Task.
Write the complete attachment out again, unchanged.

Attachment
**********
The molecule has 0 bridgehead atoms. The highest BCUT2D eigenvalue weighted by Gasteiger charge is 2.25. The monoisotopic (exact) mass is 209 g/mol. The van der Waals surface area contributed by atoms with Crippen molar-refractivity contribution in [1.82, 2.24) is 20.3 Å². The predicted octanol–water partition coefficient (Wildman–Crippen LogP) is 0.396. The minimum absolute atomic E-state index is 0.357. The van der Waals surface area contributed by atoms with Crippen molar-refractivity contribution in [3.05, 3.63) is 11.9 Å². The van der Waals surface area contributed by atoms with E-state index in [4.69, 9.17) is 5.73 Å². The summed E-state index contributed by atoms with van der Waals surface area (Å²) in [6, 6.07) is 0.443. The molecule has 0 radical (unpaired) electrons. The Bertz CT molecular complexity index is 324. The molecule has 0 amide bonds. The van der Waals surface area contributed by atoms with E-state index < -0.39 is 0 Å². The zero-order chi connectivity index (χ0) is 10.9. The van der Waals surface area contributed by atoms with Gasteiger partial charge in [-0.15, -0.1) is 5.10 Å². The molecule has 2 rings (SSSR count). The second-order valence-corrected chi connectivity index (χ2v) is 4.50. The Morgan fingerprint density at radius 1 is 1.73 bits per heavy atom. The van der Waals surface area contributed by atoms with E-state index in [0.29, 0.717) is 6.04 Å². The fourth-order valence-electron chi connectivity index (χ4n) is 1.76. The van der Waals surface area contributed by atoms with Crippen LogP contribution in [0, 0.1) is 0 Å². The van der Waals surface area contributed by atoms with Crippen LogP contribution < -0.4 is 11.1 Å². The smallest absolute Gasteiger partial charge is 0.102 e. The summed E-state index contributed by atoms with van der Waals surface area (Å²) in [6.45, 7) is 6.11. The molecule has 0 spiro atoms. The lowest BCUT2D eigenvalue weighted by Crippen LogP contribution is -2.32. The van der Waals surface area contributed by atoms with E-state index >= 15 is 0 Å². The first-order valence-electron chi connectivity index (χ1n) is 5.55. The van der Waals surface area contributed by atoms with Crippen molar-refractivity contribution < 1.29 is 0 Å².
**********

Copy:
The molecule has 0 bridgehead atoms. The highest BCUT2D eigenvalue weighted by Gasteiger charge is 2.25. The monoisotopic (exact) mass is 209 g/mol. The van der Waals surface area contributed by atoms with Crippen molar-refractivity contribution in [1.82, 2.24) is 20.3 Å². The predicted octanol–water partition coefficient (Wildman–Crippen LogP) is 0.396. The minimum absolute atomic E-state index is 0.357. The van der Waals surface area contributed by atoms with Crippen molar-refractivity contribution in [3.05, 3.63) is 11.9 Å². The van der Waals surface area contributed by atoms with E-state index in [4.69, 9.17) is 5.73 Å². The summed E-state index contributed by atoms with van der Waals surface area (Å²) in [6, 6.07) is 0.443. The molecule has 0 radical (unpaired) electrons. The Bertz CT molecular complexity index is 324. The molecule has 0 amide bonds. The van der Waals surface area contributed by atoms with E-state index < -0.39 is 0 Å². The zero-order chi connectivity index (χ0) is 10.9. The van der Waals surface area contributed by atoms with Gasteiger partial charge in [-0.15, -0.1) is 5.10 Å². The molecule has 2 rings (SSSR count). The second-order valence-corrected chi connectivity index (χ2v) is 4.50. The Morgan fingerprint density at radius 1 is 1.73 bits per heavy atom. The van der Waals surface area contributed by atoms with E-state index in [0.29, 0.717) is 6.04 Å². The fourth-order valence-electron chi connectivity index (χ4n) is 1.76. The van der Waals surface area contributed by atoms with Crippen LogP contribution in [0, 0.1) is 0 Å². The van der Waals surface area contributed by atoms with Crippen LogP contribution < -0.4 is 11.1 Å². The smallest absolute Gasteiger partial charge is 0.102 e. The summed E-state index contributed by atoms with van der Waals surface area (Å²) in [6.45, 7) is 6.11. The molecule has 0 spiro atoms. The lowest BCUT2D eigenvalue weighted by Crippen LogP contribution is -2.32. The van der Waals surface area contributed by atoms with E-state index >= 15 is 0 Å². The first-order valence-electron chi connectivity index (χ1n) is 5.55. The van der Waals surface area contributed by atoms with Crippen molar-refractivity contribution < 1.29 is 0 Å².